THE VIEW FROM MITTELEUROPA: Has EU enlargement been an economic success story?

THE VIEW FROM MITTELEUROPA: Has EU enlargement been an economic success story?
In relation to the EU average, income levels in Central Europe have risen continuously over the long term, which is not the case for all convergence countries in the EU (e.g. Greece or Italy). / RBI Research
By Gunter Deuber in Vienna April 29, 2024

As the International Monetary Fund often likes to emphasise, the EU and EU integration is a comprehensive convergence machine for lots of European countries, some of which are lagging behind. This aspect is becoming very apparent once again in the wake of the upcoming 20th anniversary of the EU's eastward enlargement on May 1, 2004, when five Central European countries (Slovakia, Slovenia, Czech Republic, Hungary, Poland) plus the Baltic states, Cyprus and Malta joined the EU.

Macroeconomic convergence: a success story, with love greetings from Western Europe

Overall, the EU's eastward enlargement has been an economic success story. This applies above all to the real economy. The growing GDP weight of the Central European Region within the EU illustrates this vividly. The share of the five Central European countries (CE-5) in total EU GDP has risen from 4.9 per cent in 2004 to almost 9 per cent today. In terms of their economic strength, the CE-5 countries are now significantly larger than the Netherlands (factor 1.4); in 2004, the aggregate GDP of the CE-5 countries was 80% of that of the Netherlands.

In relation to the EU average, income levels in the region have risen continuously over the long term, which is not the case for all convergence countries in the EU (e.g. Greece or Italy). If there were some frictions, then there were only some pauses of relative catch-up but no sustained, secular or drastic declines. In some cases, weaker convergence phases in the 2010s, such as in Hungary or Slovenia in particular, related to difficulties in the banking sector, which we will discuss later.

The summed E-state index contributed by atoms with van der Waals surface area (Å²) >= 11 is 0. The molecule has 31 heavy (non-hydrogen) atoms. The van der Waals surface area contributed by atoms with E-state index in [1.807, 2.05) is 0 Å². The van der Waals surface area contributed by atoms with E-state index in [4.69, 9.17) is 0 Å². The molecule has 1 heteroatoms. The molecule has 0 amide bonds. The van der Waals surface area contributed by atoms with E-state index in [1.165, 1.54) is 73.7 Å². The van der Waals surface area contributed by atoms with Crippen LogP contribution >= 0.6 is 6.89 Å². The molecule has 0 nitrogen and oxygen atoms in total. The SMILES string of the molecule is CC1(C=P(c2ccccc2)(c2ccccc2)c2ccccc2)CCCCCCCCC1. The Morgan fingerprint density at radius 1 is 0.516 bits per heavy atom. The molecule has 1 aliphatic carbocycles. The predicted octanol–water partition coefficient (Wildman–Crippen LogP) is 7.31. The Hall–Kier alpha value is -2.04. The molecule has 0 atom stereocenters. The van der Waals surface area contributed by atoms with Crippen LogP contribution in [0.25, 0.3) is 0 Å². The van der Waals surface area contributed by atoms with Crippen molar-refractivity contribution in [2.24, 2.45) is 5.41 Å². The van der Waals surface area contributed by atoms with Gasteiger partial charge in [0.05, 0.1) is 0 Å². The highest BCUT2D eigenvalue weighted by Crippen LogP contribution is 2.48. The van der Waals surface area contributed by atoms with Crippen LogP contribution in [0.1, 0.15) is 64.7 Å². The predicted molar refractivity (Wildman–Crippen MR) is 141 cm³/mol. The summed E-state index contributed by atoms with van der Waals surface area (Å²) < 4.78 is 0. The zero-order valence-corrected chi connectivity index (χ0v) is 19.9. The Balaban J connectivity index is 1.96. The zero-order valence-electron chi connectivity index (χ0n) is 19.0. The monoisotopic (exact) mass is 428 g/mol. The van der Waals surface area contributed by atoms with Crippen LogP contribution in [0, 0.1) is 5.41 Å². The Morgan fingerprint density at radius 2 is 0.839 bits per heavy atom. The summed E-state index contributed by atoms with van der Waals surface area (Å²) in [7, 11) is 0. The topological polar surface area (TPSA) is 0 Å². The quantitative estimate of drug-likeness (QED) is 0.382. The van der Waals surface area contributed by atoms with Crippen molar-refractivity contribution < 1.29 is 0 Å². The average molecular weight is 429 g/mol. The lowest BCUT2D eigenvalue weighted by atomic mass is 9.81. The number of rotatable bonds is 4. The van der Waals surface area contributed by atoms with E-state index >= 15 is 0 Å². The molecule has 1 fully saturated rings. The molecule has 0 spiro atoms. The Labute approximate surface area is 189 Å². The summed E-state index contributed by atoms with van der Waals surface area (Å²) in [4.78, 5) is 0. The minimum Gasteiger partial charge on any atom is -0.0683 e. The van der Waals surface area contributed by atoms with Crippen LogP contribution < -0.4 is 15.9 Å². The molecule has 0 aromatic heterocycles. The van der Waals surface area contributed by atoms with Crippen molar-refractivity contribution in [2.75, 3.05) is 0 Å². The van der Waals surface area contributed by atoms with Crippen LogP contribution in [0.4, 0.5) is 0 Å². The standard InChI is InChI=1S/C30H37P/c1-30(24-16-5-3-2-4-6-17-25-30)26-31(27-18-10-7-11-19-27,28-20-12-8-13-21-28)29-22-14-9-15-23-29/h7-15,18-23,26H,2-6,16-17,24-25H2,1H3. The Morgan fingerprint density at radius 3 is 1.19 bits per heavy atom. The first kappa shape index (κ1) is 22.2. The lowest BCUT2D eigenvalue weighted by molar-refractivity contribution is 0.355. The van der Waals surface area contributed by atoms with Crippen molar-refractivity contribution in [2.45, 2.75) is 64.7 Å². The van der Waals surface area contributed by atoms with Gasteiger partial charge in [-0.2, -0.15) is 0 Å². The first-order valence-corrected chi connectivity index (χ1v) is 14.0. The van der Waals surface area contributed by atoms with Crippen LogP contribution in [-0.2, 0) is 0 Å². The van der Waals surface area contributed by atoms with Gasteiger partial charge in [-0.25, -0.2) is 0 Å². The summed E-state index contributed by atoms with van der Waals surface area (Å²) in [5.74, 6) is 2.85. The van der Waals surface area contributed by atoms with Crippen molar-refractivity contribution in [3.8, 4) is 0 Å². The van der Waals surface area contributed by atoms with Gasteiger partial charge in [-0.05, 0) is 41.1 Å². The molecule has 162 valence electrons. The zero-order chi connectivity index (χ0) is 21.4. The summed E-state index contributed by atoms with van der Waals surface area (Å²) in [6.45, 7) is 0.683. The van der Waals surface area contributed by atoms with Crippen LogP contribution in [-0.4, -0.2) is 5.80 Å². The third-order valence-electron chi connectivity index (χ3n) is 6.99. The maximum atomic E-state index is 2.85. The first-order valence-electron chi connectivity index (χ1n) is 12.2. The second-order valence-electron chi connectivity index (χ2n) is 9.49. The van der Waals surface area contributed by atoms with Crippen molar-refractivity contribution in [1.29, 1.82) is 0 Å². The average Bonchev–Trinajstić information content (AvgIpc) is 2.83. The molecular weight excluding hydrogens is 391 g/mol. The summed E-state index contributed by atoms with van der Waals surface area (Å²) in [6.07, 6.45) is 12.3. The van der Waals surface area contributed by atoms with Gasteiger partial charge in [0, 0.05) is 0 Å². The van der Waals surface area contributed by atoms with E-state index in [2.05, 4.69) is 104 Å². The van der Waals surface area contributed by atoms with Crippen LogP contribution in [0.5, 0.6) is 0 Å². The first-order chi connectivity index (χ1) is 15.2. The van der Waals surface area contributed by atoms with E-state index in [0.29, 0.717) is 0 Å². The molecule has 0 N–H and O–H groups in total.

In addition to attractive local conditions, foreign forces in particular have long fuelled convergence and in some cases benefited from it. At the same time, the countries and populations themselves have also benefited from the deep integration into the EU single market.


The dynamics and depth of integration into the EU single market can be clearly demonstrated by a few key figures. For example, Poland's exports have grown by almost 700% since 2004, Hungary's (in euros) by almost 400%, Slovenia and the Czech Republic by around 550%. As a result of the EU's eastward enlargement and the secular increase in exports, also based on the extensive inflow of direct investment, trade openness in the region has risen sharply. Trade in goods in the CE-5 countries averages well over the 100% mark (the EU average) and stands mostly at 150-200%.  In this respect, the trade openness of the CE countries (except for Poland and Czechia) is even higher than that of the Netherlands, an EU country that is traditionally very open to trade.

At an average of 55-60%, the level of inward direct investment in relation to GDP is also higher in the CE-5 countries than in many EU countries, and in some cases even higher than in a small and open economy such as Austria.


The CE region's openness to trade and high penetration with direct investments speak for its competitiveness. However, trade openness in the CE (and in general) increases exposure to global economic setbacks, which is a risk factor. This is particularly true with regard to geopolitical risks. The robust integration with Germany as an economic partner means that the CE countries are particularly exposed to cyclical risks.